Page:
In front of a fire station full of dignitaries and first responders, it was citizen Shelby Stuckey, of Valencia, who was asked to the front of the room Friday to receive commendations for heroism.
On Nov. 13 of last year, Stuckey was walking her dogs like any normal day. The sun was shining, and while her two dogs scampered along in front of her, something caught her attention.
Maybe it was a lifetime of hearing her father, Lt. Robert Lund of the California Highway Patrol, talk with her about situational awareness, or the years of hearing her husband, Orange County Fire Department firefighter Christopher Stuckey, share his stories from the field, but she said she heard “panic” coming from the home she had just walked by, and she immediately whipped around in order to investigate.
“God put it on my heart that day to turn around and go to that house and to do something because something was just wrong,” said Stuckey. “I think growing up from a family of fire and police I guess I’m always really aware of my surroundings.”
She said after tying up both her dogs that she approached a woman who was hysterical and on the phone. She said she couldn’t understand her, but the feeling was in the air that for whatever reason the woman needed help.
She then peeked her head inside the door and found the source for the panic: a 43-year-old man lying on the floor in cardiac arrest.
With the habitual instinct to help someone in need, Stuckey did the only thing she thought to do in that moment: she began administering CPR.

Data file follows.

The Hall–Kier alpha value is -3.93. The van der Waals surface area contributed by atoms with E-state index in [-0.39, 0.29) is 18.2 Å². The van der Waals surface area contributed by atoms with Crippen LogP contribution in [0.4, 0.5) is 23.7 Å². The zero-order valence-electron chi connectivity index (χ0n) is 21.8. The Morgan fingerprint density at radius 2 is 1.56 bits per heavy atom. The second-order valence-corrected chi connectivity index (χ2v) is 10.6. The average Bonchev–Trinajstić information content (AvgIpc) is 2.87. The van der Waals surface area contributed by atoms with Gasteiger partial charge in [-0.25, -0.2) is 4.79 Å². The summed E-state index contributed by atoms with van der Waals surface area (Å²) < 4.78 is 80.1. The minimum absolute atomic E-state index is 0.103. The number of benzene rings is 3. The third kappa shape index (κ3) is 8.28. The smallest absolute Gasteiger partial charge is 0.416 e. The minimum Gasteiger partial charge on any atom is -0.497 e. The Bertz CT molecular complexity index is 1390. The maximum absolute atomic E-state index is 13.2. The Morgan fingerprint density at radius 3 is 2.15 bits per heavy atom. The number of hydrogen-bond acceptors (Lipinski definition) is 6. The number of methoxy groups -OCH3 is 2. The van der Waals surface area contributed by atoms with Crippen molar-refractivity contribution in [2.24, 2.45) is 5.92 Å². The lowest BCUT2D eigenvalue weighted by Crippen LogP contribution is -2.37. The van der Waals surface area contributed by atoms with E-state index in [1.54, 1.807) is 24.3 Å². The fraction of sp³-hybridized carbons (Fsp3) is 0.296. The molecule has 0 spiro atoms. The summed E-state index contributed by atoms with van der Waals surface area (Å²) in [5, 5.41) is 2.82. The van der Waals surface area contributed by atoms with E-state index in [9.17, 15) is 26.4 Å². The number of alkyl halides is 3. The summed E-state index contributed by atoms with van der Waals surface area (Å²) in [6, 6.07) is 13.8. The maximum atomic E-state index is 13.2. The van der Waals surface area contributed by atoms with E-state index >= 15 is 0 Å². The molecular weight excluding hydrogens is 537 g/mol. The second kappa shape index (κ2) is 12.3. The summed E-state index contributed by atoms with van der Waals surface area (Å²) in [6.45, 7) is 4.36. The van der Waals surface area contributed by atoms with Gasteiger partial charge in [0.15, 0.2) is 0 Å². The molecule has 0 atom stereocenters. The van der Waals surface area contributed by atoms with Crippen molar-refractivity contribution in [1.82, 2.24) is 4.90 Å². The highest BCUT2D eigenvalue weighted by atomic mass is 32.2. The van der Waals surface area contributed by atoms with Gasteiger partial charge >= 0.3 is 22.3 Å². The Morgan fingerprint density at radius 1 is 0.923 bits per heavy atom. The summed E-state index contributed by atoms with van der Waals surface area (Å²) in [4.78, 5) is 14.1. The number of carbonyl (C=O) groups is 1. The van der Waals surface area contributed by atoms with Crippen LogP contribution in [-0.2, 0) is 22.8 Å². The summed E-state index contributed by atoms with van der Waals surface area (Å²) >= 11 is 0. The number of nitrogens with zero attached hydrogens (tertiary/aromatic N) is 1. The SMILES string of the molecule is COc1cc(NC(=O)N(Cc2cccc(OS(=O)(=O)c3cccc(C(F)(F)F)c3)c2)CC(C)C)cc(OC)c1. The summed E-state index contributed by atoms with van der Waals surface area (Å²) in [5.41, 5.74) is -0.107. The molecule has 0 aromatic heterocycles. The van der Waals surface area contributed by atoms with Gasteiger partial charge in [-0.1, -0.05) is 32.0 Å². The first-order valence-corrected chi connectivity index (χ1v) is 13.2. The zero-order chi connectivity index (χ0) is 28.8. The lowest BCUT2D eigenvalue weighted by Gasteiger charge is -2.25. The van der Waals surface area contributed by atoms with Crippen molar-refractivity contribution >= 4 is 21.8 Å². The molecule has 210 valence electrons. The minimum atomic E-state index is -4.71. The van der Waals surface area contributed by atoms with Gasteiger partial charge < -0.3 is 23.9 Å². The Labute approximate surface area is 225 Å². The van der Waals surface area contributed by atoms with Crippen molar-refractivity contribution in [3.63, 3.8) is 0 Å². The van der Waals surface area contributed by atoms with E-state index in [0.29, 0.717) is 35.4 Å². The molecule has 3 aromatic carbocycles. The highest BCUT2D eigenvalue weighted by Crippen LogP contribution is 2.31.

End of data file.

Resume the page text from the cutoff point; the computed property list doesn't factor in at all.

“Honestly, I just went into, ‘I gotta do what I have to do,’” said Stuckey. “I just went into action.”
Stuckey would perform chest compressions until Fire Department officials could relieve her and apply an automatic external defibrillator to deliver a single shock to the patient. But until the machine was ready, Stuckey was asked to continue her chest compressions until Engine 156 could arrive, as her form was at a “perfect rate and depth.”
And even after being relieved of saving the man’s life, Stuckey, according to witnesses on the scene, then stood up and walked over to the man’s wife and daughter in order to comfort them.
Dr. Clayton Kazan, medical director for the Fire Department, spoke during Friday’s ceremony to the importance of the first few minutes in a cardiac arrest call, saying that a person generally has a 10-minute window to receive treatment if they are in cardiac arrest, and the average fire crew arrives at the five- or six-minute mark, he said.
A person conducting streetside CPR can extend that window further, possibly saving a life, Kazan said.
After the man was placed in the back of an ambulance, Stuckey was lauded as a hero on the scene, but walked away without giving her name to those present, carrying on with the dog walk she had first started.
The firefighters who saw her that day realized they didn’t have her name, and spent the next few days tracking her down, hoping to thank her and give her some kind of recognition.
And on Friday, at Fire Station 156, the same station that responded to the call three months previously, Stuckey was being applauded by career first responders for her actions. Both Chief Anderson Mackey and Kazan, medical director for Los Angeles County Fire Department, called her a hero and thanked her for her service.
Officials also spoke to the importance of more citizens knowing how to use streetside CPR.
“The first few moments when somebody goes into cardiac arrest are some of the most important moments,” said Capt. William Whalen of the fire station. “So a citizen jumping in and doing CPR … it’s critical to the survival of that patient.”
“I don’t feel like a hero, I just feel like I did what someone should do in that situation,” said Stuckey. “I met him a week and a half later, and he looked great.”
“I hope that out of this, that people should be more aware that, ‘I don’t know CPR, I should go take a class,’” she added.